Chinese Onion (Allium chinense): Health Benefits, Nutrition

Chinese onion (A. Chinense), also called oriental onion, Chinese jiaotou, is a hardy which grows as a dense evergreen clumps with small, pretty, deep rose pink flowers. It is a medicinal and aromatic herbal plant from the Amaryllidaceae family. It is a close relative of onion, shallot, leek, chives, and garlic.

Allium chinense can grow up to 0.5 m and produces evergreen bulbs. Chinese onion has a purplish or grayish white bulb which is covered by a semi-transparent, dry membranous skin, a long green stalks, and tiny, purple flowers. The hollow bright green leaves, chive-like, and grows in clumps forming
many well-developed bulbs.

It is native to China, and grown mainly in provinces such as Anhui, Fujian, Guangdong, Guangxi, Guizhou, Hainan, Henan, Hubei, Jiangxi, and Zhejiang, and in Japan, Korea, Vietnam, Mongolia, and Russia. Other names of Chinese onion include rakkyo in Japan or yeombuchu in Korea. Chinese onion has a strong onion-like aroma, crisp texture and pungent taste. It is very popular in Japan.

Chinese onion has astringent, carminative, stomachic, and expectorant effect. The properties have been utilized in treating bronchitis, diarrhea, platelet aggregation, and angina pleurisy. It has a warm taste which is used to treat phlegm, indigestion, intestinal worms.

The bulb has been used in traditional Chinese medicine, “Xiebai” to treat thoracic pain, stenocardia heart asthma, and stagnant blood.

Chinese Onion is used to make pickles (sweet pickles with sugar or sour pickles together with salt and vinegar), or as side dishes in Japan and Vietnam due to the mild and fresh taste. The fresh leaves and bulbs are edible, and can serve as garnish on salads.

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Constituents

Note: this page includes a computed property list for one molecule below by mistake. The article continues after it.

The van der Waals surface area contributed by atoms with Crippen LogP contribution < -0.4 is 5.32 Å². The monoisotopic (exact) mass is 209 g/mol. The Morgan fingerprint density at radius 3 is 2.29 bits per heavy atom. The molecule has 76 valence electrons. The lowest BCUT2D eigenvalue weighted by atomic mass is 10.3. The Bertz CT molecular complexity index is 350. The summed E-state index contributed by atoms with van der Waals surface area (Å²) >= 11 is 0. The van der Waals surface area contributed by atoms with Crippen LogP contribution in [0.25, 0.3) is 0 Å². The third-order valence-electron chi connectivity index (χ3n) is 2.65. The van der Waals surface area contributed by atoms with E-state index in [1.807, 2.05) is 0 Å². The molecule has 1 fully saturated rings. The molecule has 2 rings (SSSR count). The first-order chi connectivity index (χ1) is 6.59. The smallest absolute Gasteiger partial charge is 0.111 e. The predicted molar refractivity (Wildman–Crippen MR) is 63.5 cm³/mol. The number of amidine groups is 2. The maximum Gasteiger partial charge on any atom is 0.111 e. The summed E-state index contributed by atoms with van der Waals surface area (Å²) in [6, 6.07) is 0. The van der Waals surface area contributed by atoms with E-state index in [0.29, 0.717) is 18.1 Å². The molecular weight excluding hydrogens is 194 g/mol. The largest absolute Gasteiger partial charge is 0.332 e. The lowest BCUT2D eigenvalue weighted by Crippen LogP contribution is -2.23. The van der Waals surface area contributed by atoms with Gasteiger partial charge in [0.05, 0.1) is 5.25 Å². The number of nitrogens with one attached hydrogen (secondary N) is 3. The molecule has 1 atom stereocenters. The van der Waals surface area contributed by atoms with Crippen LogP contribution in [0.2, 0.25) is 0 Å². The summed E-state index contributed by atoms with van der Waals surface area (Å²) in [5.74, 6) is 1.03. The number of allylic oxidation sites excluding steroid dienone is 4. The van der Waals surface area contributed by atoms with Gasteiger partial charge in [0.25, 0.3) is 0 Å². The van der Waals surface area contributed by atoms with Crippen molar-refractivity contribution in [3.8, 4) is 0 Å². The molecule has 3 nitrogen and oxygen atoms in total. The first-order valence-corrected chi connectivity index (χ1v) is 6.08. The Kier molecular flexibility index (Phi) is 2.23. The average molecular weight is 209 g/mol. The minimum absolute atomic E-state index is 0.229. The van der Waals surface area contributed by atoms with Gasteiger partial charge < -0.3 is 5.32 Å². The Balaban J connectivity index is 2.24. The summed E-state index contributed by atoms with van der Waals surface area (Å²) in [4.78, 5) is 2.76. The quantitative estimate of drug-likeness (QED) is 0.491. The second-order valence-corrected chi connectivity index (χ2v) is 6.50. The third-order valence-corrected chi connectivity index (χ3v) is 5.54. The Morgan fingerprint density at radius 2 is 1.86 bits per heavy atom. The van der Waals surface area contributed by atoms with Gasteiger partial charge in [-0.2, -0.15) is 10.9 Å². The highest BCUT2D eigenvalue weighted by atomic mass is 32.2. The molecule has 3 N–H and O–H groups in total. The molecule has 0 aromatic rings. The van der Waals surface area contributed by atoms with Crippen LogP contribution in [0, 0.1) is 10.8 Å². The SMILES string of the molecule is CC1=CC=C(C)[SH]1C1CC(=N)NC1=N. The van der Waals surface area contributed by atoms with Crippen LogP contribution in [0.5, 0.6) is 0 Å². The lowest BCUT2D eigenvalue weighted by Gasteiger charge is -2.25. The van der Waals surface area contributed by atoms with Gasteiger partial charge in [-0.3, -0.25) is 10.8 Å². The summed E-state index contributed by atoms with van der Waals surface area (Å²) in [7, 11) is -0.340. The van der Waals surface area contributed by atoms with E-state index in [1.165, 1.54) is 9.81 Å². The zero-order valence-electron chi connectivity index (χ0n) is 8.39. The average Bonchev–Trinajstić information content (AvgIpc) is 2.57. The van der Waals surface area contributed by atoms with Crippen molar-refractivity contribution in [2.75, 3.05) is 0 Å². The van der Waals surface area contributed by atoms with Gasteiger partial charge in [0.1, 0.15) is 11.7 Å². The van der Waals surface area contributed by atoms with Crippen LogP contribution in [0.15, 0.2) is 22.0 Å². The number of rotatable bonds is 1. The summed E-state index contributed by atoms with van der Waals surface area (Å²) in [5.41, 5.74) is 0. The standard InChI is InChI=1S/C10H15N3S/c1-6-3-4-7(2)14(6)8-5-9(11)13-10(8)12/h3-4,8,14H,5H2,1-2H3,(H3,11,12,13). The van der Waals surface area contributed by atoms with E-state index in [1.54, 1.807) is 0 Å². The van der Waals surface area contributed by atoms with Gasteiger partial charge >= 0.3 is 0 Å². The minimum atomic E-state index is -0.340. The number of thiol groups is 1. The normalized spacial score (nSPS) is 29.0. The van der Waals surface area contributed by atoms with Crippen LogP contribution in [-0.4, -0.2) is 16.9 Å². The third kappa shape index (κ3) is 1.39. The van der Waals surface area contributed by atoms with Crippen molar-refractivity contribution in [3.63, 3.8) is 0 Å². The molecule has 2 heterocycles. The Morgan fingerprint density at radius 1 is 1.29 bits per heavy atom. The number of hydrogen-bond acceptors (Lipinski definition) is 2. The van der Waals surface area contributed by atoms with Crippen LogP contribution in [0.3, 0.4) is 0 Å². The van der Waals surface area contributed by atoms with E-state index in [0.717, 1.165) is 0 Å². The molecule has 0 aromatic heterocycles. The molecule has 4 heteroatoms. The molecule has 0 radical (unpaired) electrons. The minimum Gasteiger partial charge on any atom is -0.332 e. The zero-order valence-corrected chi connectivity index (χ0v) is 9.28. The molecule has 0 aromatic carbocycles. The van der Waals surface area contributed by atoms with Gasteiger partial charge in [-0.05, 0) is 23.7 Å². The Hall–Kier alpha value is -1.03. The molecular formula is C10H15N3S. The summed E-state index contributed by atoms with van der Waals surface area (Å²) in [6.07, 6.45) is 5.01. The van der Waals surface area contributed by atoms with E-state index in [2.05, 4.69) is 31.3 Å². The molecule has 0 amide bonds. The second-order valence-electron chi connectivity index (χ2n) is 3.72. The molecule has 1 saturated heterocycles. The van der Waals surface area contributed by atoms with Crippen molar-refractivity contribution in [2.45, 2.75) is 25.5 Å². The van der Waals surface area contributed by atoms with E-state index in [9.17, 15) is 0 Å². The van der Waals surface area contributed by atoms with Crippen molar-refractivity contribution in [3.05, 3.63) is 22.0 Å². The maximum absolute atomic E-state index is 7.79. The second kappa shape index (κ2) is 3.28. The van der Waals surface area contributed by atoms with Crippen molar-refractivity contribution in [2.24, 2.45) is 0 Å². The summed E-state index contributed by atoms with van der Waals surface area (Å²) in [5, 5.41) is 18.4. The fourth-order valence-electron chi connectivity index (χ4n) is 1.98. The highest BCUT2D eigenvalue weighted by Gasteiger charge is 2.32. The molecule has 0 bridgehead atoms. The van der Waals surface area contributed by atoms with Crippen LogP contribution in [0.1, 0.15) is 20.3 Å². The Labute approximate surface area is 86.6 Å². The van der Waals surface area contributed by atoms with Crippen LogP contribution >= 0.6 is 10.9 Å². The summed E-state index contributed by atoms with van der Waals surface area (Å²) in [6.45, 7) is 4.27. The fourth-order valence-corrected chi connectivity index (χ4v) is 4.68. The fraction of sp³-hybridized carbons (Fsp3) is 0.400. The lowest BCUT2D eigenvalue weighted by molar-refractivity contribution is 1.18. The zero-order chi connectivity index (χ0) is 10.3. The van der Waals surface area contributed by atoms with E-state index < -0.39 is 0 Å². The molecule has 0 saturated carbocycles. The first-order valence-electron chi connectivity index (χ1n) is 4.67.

Allium plants contain oregano-sulfur compounds (sulfides, disulfides, trisulfides, and tetrasulfides with
ethyl, butyl, and pentyl groups), as the main constituents. It gives it the onion flavor. Other constituents include saponins (steroidal saponins, furostanol saponins like chinenosides II and III, spirostanol steroids), nitrogen-containing constituents, amino acids, polysaccharides, sulfur, organic acids, nitrogen, and flavonoids compound. Flavonols include quercetins and quercetin glycosides.

Baba et al. (2000) reported the isolation of two saponins, xiebai-saponin I, and laxogenin 3-O-α-arabinopyranosyl, the aglycone, laxogenin, two chalcones, isoliquiritigenin and isoliquiritigenin-4-O-glucoside, and β-sitosterol glucoside.

The volatile constituents in the bulb include 2-methyloctacosane, tetracontane, eicosane, 10-methyl, heneicosane, octadecyl trifluoroacetate, and 1-heneicosanol. The leaf extract contains phytol, tetratetracontane, perhydrofarnesyl acetone, and heptadecane, 2,6-dimethyl, among others.

Nutritional Composition

A 100 g of Chinese onions contain about 87.9 g water, 8.0 g carbohydrates, 1.6 g protein and 1.2 g cellulose. Minerals such as calcium, magnesium, and phosphorus are abundant; while, iron, copper, manganese, strontium, and zinc are present as trace elements.

The root contains more crude fiber than the bulb, while the bulb contains more N-free extract (71%) and pentosan. Soluble sugars both reducing sugars like glycose and fructose, and non-reducing
sugars, such as fructo-oligosaccharides and fructans, are found in the leaves and bulb.